• bring a synthesis between body and soul, Zorba and Buddha, meditation and love
  • bring religious quality in life instead of following a religion blindly
  • bring light of awareness instead of fighting with darkness of unconscious conditioning
  • sammasati — remember, you are a buddha.

Osho has given a concrete blueprint, he has given viable alternatives to free humanity from the current state of chaotic life. Meditation, Neo-Sannyas, and Commune are part of that alternative blueprint.
Osho’s attitude toward life is that of a visionary poet, his approach toward human problems and predicaments is that of a scientist, and his functional response toward status quo is that of a catalyst. He manifested these roles essentially through creating a dialogue. His discourses, intimate talks, are mainly to create a mutual understanding. And it is through this understanding he has given a collective meaning, a holistic meaning, an integrated meaning to life and living.
Another aspect of this meaningful dialogue is that, he unraveled, he surfaced the precious invisible center lying hidden within human consciousness — the center of awareness. By giving new meanings to multiple dimensions of human existence he made it possible for an individual to have an experiential breakthrough and thus bring the issues to light which were otherwise lying unseen in the darkness of one’s unconscious.
In Osho’s vision, there is no mission, no idea of changing society or the world at large, because, for him there is no society — only individuals exist. What we need is a totally different kind of change — a change in the heart of the individual, says Osho. Because, as he sees it, the individual is concrete and real. Those who have come to Osho, therefore, are individuals, they are seekers in need of change and transformation. They are ready to encounter problems which society has otherwise avoided. These individuals are showing courage to face issues and illnesses society has been teaching them to repress.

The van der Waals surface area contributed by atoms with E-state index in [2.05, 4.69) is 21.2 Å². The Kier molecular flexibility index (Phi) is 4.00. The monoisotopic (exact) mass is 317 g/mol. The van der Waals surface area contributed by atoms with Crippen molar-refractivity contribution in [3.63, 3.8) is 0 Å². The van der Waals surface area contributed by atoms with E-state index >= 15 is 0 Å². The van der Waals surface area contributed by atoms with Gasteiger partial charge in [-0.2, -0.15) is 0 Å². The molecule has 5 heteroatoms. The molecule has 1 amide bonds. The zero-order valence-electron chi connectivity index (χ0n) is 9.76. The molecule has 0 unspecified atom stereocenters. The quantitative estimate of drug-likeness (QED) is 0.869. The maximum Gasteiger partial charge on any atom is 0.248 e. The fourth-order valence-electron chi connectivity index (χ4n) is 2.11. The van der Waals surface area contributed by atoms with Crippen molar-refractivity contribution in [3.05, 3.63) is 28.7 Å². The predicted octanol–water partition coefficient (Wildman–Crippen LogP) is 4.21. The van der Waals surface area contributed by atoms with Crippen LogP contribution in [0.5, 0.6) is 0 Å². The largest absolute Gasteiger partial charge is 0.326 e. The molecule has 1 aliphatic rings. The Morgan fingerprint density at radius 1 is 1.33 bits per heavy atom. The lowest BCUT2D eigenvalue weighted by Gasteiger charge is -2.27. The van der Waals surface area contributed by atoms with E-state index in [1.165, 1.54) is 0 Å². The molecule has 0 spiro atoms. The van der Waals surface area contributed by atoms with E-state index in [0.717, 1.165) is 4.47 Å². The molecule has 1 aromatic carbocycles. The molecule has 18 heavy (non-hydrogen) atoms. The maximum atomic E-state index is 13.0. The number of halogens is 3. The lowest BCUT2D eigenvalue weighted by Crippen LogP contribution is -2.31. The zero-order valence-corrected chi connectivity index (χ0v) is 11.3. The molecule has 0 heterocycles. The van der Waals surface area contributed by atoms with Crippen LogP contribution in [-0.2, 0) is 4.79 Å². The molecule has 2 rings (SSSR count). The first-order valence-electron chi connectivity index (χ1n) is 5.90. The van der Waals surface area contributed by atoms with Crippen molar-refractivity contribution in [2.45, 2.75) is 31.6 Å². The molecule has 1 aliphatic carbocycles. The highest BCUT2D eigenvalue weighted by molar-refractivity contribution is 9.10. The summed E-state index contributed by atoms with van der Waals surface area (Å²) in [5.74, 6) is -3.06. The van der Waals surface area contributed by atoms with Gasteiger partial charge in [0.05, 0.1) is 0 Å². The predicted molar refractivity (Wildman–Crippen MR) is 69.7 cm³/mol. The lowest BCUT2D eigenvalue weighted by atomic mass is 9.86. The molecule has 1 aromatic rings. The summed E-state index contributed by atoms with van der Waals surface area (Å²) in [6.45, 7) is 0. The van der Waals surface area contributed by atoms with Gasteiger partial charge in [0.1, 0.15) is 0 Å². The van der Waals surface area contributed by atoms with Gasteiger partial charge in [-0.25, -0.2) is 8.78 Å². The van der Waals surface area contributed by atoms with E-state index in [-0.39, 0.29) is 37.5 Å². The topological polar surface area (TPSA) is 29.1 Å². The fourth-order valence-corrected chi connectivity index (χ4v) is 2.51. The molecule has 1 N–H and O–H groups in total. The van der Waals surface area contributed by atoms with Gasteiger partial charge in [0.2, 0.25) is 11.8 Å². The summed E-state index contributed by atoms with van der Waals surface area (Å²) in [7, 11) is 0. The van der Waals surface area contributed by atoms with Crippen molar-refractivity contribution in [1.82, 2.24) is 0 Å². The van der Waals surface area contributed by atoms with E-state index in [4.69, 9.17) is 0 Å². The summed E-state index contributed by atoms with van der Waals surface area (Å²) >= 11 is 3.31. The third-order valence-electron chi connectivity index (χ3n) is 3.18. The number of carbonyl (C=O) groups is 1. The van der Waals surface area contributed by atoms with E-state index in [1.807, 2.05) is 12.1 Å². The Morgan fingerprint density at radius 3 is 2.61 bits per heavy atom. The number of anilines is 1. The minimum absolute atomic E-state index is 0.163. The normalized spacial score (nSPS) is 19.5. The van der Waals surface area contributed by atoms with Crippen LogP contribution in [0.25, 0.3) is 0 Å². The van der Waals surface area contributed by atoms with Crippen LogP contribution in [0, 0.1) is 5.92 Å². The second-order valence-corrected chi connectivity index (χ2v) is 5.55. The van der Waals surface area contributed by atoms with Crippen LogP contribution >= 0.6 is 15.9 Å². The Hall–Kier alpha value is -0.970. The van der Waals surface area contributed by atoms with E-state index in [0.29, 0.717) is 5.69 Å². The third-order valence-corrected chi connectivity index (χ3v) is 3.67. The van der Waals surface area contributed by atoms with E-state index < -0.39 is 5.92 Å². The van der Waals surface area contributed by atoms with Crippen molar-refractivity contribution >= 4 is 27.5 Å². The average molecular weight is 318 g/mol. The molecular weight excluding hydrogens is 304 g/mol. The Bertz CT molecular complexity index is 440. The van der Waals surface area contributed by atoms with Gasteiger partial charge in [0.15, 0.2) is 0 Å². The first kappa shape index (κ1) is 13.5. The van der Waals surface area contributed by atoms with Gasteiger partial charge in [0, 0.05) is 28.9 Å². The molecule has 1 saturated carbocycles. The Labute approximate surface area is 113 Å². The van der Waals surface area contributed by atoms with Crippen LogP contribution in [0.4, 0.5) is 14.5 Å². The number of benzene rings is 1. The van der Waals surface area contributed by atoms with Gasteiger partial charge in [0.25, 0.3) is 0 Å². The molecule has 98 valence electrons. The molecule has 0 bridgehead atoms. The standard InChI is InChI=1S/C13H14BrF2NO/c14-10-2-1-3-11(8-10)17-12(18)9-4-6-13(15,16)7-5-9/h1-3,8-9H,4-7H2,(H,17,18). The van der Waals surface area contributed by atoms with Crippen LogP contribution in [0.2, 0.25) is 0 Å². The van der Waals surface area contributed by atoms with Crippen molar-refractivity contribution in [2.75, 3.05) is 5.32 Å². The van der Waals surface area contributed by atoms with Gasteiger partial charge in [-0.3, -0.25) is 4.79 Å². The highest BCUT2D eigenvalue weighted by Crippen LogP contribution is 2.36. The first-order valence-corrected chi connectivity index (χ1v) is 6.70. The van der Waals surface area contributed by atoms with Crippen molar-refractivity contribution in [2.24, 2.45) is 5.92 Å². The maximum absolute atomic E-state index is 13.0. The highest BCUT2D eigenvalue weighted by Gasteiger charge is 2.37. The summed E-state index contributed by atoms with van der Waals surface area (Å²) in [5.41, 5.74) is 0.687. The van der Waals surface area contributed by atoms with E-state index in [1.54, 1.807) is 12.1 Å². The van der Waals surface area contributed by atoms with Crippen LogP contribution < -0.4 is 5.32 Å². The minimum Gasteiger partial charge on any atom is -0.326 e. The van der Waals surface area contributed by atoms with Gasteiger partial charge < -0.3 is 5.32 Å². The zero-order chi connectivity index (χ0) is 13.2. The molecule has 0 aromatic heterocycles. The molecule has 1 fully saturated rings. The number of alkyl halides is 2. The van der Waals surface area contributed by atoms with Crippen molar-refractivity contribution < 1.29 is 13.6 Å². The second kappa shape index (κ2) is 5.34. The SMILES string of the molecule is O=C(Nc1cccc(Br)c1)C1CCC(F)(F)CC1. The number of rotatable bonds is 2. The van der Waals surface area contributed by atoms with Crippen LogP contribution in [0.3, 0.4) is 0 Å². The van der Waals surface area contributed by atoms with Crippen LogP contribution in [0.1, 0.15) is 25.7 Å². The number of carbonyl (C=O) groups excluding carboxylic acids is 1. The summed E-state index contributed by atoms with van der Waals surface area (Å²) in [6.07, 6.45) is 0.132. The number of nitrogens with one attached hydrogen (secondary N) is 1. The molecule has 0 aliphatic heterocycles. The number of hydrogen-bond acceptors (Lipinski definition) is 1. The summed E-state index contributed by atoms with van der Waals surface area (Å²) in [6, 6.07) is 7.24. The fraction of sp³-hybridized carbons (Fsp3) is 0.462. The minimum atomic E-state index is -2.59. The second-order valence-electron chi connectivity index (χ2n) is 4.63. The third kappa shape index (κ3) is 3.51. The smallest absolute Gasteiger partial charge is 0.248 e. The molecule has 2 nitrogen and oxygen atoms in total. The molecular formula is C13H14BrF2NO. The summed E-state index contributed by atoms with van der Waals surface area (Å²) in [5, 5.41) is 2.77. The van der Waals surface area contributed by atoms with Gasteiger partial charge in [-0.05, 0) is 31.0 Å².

Meditation works as the technology for transformation, and indeed it is the very foundation of Osho’s vision. In Osho’s words:
".....only a society which is enlightened enough can fulfill the demand of being harmonious — a society of enlightened people, a society of great meditators who have dropped their divisions. Instead of thinking in terms of revolution and changing the society, its structure, we should think more of meditation and changing the individual...”
"The world can come to a harmony if meditation is spread far and wide, and people are brought to one consciousness within themselves. This will be a totally different dimension to work with — not revolution, but meditation, transformation. And it is not so difficult as people think. It is only a question of understanding the value of meditation.”
"My effort is to make meditation a science so it is not something to do with religion. Then anybody can practice it — whether he is Hindu or a Christian or a Jew or a Mohammedan, it doesn’t matter.... Meditation has to become almost like a wildfire. Then there is some hope.”